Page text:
June 16th, 2011
01:56 PM ET

Taekwondo tour a chance to show the 'real North Korean'

Queens, New York, is one of the most diverse metropolitan areas in the world. But one nation’s visitors still managed to raise a few eyebrows: North Koreans were in town.

An elite taekwondo team came for a three-city tour, the second of its kind organized by an American taekwondo magazine. The 11 performers were accompanied by several coaches and government minders, each with Kim Jong Il lapel pins affixed to their ill-fitting suits.

“I think whenever we share things with other people, it's a good thing. Especially when we share something that we love,” said Tina Pagano, an organizer of the event.

The primary motivation of the trip was to give an elite team the chance to perform for a new audience. The United States is home to the most practitioners of taekwondo in the world, according to George Vitale, who helped organize the event.

But for two countries that have no diplomatic relations, this visit was clearly about more than just sports. In what must certainly be a rare occurrence, American and North Korean flags hung side-by-side above the gym where the team performed.

Woojin Jung, the publisher of Taekwondo Times and a driving force behind the tour, wrote on the website for the tour that he hoped “to establish a peaceful relationship between the U.S. and North Korea through a nonpolitical exchange.”

To some, like spectator Jeff Dunn, the demonstration was foremost an occasion to see great taekwondo.

“I've seen the South Korea team perform, and I heard they're the best,” Dunn said before the demonstration. “But now I heard from a few Korean friends that North Korea's demonstration team is supposed to be superior. And these guys live on rice and water.”

To others, like South Korean immigrant Kristie Lloyd, the visit had deeper implications.

“I didn't suffer the Korean civil war. But I like to know,” said Lloyd, who came to the Queens demonstration with her elderly mother. “I like to see the real North Korean,” she said. “Are they real people? Regular like us?”

Vitale said that while governments are responsible for implementing policy, “it's the people on the ground that actually are the connection that makes it happen.”

With this goal clearly in the minds of the organizers, the team was given a chance to interact with American attendees before the demonstration in front of a crowd of about 300.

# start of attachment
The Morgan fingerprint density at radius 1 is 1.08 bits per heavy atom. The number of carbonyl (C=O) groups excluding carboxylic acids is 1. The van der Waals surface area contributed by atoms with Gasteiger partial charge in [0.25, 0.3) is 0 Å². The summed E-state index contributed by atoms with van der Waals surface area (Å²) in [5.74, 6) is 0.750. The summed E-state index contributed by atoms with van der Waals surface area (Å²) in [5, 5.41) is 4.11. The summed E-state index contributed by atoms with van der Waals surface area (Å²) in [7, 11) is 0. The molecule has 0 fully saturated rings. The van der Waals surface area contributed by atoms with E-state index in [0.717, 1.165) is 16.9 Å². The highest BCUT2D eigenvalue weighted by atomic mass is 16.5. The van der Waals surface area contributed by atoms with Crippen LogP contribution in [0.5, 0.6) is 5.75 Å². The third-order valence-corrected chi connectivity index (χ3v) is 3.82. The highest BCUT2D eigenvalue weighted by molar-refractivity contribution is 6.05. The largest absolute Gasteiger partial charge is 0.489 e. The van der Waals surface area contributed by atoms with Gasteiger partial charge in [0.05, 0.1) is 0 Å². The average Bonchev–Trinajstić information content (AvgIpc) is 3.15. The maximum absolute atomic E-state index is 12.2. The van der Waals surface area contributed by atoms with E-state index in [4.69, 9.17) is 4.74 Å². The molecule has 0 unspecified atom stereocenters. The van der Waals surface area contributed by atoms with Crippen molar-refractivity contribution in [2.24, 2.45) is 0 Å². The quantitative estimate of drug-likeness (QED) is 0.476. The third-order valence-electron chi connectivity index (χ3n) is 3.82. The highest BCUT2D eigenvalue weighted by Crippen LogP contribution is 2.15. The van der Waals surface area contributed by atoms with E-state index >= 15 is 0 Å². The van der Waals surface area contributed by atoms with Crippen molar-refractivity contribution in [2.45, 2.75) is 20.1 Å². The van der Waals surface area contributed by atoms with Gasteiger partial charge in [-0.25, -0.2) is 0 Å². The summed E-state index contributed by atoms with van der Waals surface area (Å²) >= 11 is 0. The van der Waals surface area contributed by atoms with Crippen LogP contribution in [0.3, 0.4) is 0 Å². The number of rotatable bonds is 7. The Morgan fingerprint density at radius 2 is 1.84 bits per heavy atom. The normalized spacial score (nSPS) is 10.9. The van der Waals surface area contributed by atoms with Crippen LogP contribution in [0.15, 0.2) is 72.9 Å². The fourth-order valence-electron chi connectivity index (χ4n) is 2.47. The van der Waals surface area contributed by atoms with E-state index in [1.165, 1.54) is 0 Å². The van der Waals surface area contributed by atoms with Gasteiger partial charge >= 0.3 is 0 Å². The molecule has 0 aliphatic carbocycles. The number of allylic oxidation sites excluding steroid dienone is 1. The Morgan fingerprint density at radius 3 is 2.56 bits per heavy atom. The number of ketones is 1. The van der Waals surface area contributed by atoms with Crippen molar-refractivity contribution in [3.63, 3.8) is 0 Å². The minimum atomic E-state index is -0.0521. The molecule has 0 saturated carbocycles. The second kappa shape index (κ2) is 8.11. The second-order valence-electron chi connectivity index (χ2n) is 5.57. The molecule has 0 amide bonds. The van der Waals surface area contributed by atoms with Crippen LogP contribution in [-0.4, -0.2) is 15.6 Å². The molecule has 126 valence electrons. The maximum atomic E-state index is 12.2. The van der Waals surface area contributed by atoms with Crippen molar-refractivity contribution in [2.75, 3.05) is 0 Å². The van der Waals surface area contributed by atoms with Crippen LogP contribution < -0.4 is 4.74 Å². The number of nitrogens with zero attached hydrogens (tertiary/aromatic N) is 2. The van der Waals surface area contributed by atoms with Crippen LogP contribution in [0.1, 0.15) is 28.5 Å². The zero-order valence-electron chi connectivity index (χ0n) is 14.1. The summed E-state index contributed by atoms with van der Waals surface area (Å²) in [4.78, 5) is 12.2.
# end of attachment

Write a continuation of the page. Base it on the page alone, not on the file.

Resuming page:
The athletes were friendly but had a definite air of detachment and wariness of too much intimacy.

On a field near the Queens College gym where they performed, the North Koreans gave a short class, holding up wooden boards and lending their expertise to novices and black belts alike.

“It's just a once-in-a-lifetime, that they're here in New York for the first time,” said Jamie Cohen, who attended with her husband and two sons. “My boys eat, breathe, sleep taekwondo. They love it. So it's a great opportunity for them to see this.”

Even American athletes are often wary of speaking to the media, so it was unclear what kind of access reporters would be given to the North Korean team. A few athletes and coaches did speak, through interpreters, but were clearly wary of giving anything more than boilerplate answers about their love for taekwondo and their home country.

They did express optimism about the tour’s ability to promote better relations between the United Sates and North Korea, but became flustered when asked anything related to the politics of their home country.

After a short interview with the athletes, a government minder made sure to emphasize that the “dear leader” Kim Jong Il loves taekwondo and takes good care of the team.

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Filed under: New York • North Korea
soundoff (25 Responses)
  1. christina

    i think it was a good idea doing this tour and i think they areamazing in there fighting skills.

    June 16, 2011 at 7:09 pm | Report abuse |
  2. Cesar

    Meant, schitt lots of that going around.

    June 16, 2011 at 8:25 pm | Report abuse |
  3. Paul B

    Was this like the World Cup where the fans who ere sent to watch were really actors hired from China?

    June 16, 2011 at 10:01 pm | Report abuse |
  4. Name

    The real North Korea is lead by a crazy dictator who wants to nuke the united states.

    June 17, 2011 at 12:06 am | Report abuse |
  5. banasy


    You *are* a fool. Nobody has to post anything to know that.

    June 17, 2011 at 4:36 pm | Report abuse |
  6. gonggu


    January 1, 2012 at 5:47 am | Report abuse |
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